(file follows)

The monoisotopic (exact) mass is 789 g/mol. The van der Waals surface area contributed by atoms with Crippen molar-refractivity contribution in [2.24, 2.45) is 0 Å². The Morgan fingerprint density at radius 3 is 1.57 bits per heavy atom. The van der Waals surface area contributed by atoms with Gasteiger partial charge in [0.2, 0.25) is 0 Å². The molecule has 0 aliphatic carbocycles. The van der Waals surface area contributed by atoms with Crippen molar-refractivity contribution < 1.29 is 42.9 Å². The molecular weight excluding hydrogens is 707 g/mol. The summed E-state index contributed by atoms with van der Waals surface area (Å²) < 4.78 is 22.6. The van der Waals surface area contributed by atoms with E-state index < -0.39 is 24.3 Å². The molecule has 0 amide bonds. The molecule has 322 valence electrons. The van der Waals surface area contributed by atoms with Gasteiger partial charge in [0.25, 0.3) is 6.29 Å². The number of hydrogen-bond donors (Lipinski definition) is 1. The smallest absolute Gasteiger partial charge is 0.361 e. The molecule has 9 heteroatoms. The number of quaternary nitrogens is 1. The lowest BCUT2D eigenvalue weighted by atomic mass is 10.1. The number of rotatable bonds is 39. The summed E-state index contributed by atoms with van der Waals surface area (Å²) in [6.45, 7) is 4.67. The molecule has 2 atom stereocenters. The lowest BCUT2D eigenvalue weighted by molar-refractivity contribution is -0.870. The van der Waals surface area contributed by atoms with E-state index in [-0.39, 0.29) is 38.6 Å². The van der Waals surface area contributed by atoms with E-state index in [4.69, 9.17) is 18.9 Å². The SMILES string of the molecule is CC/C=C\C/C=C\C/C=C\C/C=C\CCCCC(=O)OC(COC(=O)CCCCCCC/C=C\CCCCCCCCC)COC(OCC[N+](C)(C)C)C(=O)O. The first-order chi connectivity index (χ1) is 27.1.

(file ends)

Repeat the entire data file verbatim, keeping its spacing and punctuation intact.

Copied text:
The monoisotopic (exact) mass is 789 g/mol. The van der Waals surface area contributed by atoms with Crippen molar-refractivity contribution in [2.24, 2.45) is 0 Å². The Morgan fingerprint density at radius 3 is 1.57 bits per heavy atom. The van der Waals surface area contributed by atoms with Gasteiger partial charge in [0.2, 0.25) is 0 Å². The molecule has 0 aliphatic carbocycles. The van der Waals surface area contributed by atoms with Crippen molar-refractivity contribution < 1.29 is 42.9 Å². The molecular weight excluding hydrogens is 707 g/mol. The summed E-state index contributed by atoms with van der Waals surface area (Å²) < 4.78 is 22.6. The van der Waals surface area contributed by atoms with E-state index < -0.39 is 24.3 Å². The molecule has 0 amide bonds. The molecule has 322 valence electrons. The van der Waals surface area contributed by atoms with Gasteiger partial charge in [0.25, 0.3) is 6.29 Å². The number of hydrogen-bond donors (Lipinski definition) is 1. The smallest absolute Gasteiger partial charge is 0.361 e. The molecule has 9 heteroatoms. The number of quaternary nitrogens is 1. The lowest BCUT2D eigenvalue weighted by atomic mass is 10.1. The number of rotatable bonds is 39. The summed E-state index contributed by atoms with van der Waals surface area (Å²) in [6.45, 7) is 4.67. The molecule has 2 atom stereocenters. The lowest BCUT2D eigenvalue weighted by molar-refractivity contribution is -0.870. The van der Waals surface area contributed by atoms with E-state index in [-0.39, 0.29) is 38.6 Å². The van der Waals surface area contributed by atoms with E-state index in [4.69, 9.17) is 18.9 Å². The SMILES string of the molecule is CC/C=C\C/C=C\C/C=C\C/C=C\CCCCC(=O)OC(COC(=O)CCCCCCC/C=C\CCCCCCCCC)COC(OCC[N+](C)(C)C)C(=O)O. The first-order chi connectivity index (χ1) is 27.1.